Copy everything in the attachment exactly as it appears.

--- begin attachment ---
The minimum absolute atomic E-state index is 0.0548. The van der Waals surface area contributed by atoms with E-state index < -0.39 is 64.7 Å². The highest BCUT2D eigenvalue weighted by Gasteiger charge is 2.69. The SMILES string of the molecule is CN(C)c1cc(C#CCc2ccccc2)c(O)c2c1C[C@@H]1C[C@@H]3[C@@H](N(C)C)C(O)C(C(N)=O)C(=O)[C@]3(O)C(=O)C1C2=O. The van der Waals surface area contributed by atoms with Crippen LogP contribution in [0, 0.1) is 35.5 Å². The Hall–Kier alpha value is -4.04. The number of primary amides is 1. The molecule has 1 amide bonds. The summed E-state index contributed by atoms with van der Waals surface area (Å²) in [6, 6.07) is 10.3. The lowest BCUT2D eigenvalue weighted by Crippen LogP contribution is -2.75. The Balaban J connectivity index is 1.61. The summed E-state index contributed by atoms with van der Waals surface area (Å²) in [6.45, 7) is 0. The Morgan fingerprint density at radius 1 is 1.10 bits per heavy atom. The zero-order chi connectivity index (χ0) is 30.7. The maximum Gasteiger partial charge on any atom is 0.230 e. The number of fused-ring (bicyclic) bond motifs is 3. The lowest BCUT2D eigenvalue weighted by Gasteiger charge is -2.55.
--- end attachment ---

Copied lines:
The minimum absolute atomic E-state index is 0.0548. The van der Waals surface area contributed by atoms with E-state index < -0.39 is 64.7 Å². The highest BCUT2D eigenvalue weighted by Gasteiger charge is 2.69. The SMILES string of the molecule is CN(C)c1cc(C#CCc2ccccc2)c(O)c2c1C[C@@H]1C[C@@H]3[C@@H](N(C)C)C(O)C(C(N)=O)C(=O)[C@]3(O)C(=O)C1C2=O. The van der Waals surface area contributed by atoms with Crippen LogP contribution in [0, 0.1) is 35.5 Å². The Hall–Kier alpha value is -4.04. The number of primary amides is 1. The molecule has 1 amide bonds. The summed E-state index contributed by atoms with van der Waals surface area (Å²) in [6, 6.07) is 10.3. The lowest BCUT2D eigenvalue weighted by Crippen LogP contribution is -2.75. The Balaban J connectivity index is 1.61. The summed E-state index contributed by atoms with van der Waals surface area (Å²) in [6.45, 7) is 0. The Morgan fingerprint density at radius 1 is 1.10 bits per heavy atom. The zero-order chi connectivity index (χ0) is 30.7. The maximum Gasteiger partial charge on any atom is 0.230 e. The number of fused-ring (bicyclic) bond motifs is 3. The lowest BCUT2D eigenvalue weighted by Gasteiger charge is -2.55.